Bernard Brogan talks about the highs and lows of life as an All-Ireland winning Dublin GAA star and the pressures involved in living up to such a rich family legacy
'MAM and Dad were always at the side of the pitch, and it was something you'd notice as there were only ever about three sets of parents there.
"Some people use football as a babysitting service, sending their child there on a Saturday morning and enjoying the break until they got home in the afternoon, but the people who progress to the heights are usually the ones who have their parents there, supporting them.
"I'd be a firm believer in parents getting behind their children and going out to watch them play."
I'm at the Foundry at Google Ireland, having tea with Dublin GAA star, Bernard Brogan, who is helping to launch the Irish leg of the Wings for Life World Run.
Five thousand Irish runners will take part in the Irish leg of the race around the Ring of Kerry in May, joining thousands of runners from all around the world at the very same time, and all proceeds will go to spinal cord research, as the event is sponsored by Red Bull.
"I try and keep fit when I'm not training and get involved in runs," he says. "I am more of a short sprinter though, as any of the lads will tell you, but it sounds great fun as once the 'chase car' catches up with you on the run, your race is over."
The name Brogan has become synonymous with Dublin GAA, as Bernard's dad, Bernard senior, is a former three-time All-Ireland winner, while his uncle Jim won two championships.
His older brother Alan and younger brother Paul have also played for the Dubs, as has his cousin and business partner, James Brogan.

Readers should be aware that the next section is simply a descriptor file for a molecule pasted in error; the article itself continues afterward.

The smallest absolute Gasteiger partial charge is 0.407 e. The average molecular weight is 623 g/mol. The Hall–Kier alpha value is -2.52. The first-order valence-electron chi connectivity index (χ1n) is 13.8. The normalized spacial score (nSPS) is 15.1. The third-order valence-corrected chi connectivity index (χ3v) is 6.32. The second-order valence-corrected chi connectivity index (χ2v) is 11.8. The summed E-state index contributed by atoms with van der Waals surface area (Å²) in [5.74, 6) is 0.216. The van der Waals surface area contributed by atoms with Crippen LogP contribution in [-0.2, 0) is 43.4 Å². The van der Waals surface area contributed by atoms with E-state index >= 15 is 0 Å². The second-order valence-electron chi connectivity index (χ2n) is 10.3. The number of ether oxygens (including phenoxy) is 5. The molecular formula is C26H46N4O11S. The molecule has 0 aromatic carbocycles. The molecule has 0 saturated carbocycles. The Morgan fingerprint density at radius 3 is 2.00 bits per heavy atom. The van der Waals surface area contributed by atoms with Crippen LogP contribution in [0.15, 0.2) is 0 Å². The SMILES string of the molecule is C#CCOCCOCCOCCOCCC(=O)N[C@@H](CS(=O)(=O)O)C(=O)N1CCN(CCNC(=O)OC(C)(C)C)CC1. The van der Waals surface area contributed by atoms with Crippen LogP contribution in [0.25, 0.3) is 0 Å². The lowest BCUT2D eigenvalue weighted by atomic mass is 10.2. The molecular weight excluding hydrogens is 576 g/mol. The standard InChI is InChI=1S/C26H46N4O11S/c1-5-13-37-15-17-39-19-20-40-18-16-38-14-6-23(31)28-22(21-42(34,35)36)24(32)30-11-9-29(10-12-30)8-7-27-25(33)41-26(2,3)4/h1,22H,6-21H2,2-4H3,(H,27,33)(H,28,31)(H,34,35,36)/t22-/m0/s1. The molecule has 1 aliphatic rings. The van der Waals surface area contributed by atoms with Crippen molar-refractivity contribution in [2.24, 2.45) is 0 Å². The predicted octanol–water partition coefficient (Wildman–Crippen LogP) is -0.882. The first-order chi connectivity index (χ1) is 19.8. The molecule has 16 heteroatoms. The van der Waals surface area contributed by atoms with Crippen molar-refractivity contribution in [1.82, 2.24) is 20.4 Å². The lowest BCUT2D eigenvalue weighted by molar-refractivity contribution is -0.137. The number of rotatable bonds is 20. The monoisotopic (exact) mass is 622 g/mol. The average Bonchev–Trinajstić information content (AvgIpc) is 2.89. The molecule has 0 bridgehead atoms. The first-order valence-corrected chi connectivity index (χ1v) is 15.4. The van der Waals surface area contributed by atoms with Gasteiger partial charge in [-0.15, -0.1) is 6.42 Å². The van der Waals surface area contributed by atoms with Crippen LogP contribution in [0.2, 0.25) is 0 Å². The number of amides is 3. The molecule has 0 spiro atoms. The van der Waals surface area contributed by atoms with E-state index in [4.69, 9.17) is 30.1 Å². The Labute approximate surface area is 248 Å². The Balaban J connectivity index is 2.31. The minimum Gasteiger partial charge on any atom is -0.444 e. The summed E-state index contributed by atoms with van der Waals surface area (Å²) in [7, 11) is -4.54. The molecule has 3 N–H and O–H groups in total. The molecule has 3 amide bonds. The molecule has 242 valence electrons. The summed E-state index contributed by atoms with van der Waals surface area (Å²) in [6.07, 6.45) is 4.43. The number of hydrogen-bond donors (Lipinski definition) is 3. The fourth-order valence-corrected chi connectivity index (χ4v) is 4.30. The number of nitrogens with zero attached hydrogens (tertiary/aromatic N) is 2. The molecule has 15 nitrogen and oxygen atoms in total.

It was lucky therefore that Bernard's mother Maria, a Kerrywoman, is a "mad sports fan", given the amount of time she has spent freezing on the sidelines.
Bernard grew up in Castleknock and attended St Declan's College on the Navan Road. As well as football, he was involved in soccer, swimming, and table tennis -- anything to get a class off, he laughs.
Mind you, he says that he was reasonably smart at school, and went on to study finance at Maynooth University on a GAA scholarship. His brother Alan had done the same course, so he passed on his notes, which was handy.
So did he get on well with his brothers growing up? "We never really fought," he says. "We had the odd little spat, but we never beat the heads off one another like lots of other brothers."
Bernard was pretty well-behaved growing up as he had some serious goals in mind. He wanted to play football, and also had an entrepreneurial streak and dreamed of opening his own business.
While that sounds like it was all very smooth, Bernard is the first to admit he had a challenging time initially, as while he made the team at 21, he spent three years on the bench.
"Alan came in at 18 and played with the minors and kind of played on, whereas I had a bumpy road," he admits. "I had a cruciate ligament injury when I was 20, and I had to prove to the managers that I was good enough to play, but it probably helped me in the long run."
Given the family he grew up in, was there a bit of pressure to carry on the family name and his father's legacy?